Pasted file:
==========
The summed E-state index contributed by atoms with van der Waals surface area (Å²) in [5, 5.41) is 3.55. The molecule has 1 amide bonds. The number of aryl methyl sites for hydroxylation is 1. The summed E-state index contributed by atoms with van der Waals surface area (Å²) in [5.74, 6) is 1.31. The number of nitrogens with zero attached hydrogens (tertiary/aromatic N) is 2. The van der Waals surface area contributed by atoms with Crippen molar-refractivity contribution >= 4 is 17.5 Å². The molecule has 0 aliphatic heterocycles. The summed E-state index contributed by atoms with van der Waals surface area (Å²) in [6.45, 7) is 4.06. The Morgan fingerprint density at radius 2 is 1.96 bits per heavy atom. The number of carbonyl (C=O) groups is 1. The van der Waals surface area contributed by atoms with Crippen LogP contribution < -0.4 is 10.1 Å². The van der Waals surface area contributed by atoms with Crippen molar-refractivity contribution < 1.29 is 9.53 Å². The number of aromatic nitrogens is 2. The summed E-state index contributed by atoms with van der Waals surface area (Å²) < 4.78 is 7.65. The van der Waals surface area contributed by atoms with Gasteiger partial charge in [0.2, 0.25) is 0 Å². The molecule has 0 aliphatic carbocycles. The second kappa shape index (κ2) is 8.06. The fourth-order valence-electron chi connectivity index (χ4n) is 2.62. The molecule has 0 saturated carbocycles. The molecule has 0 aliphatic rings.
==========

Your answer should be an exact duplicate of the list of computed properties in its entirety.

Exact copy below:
The summed E-state index contributed by atoms with van der Waals surface area (Å²) in [5, 5.41) is 3.55. The molecule has 1 amide bonds. The number of aryl methyl sites for hydroxylation is 1. The summed E-state index contributed by atoms with van der Waals surface area (Å²) in [5.74, 6) is 1.31. The number of nitrogens with zero attached hydrogens (tertiary/aromatic N) is 2. The van der Waals surface area contributed by atoms with Crippen molar-refractivity contribution >= 4 is 17.5 Å². The molecule has 0 aliphatic heterocycles. The summed E-state index contributed by atoms with van der Waals surface area (Å²) in [6.45, 7) is 4.06. The Morgan fingerprint density at radius 2 is 1.96 bits per heavy atom. The number of carbonyl (C=O) groups is 1. The van der Waals surface area contributed by atoms with Crippen LogP contribution < -0.4 is 10.1 Å². The van der Waals surface area contributed by atoms with Crippen molar-refractivity contribution < 1.29 is 9.53 Å². The number of aromatic nitrogens is 2. The summed E-state index contributed by atoms with van der Waals surface area (Å²) < 4.78 is 7.65. The van der Waals surface area contributed by atoms with Gasteiger partial charge in [0.2, 0.25) is 0 Å². The molecule has 0 aliphatic carbocycles. The second kappa shape index (κ2) is 8.06. The fourth-order valence-electron chi connectivity index (χ4n) is 2.62. The molecule has 0 saturated carbocycles. The molecule has 0 aliphatic rings.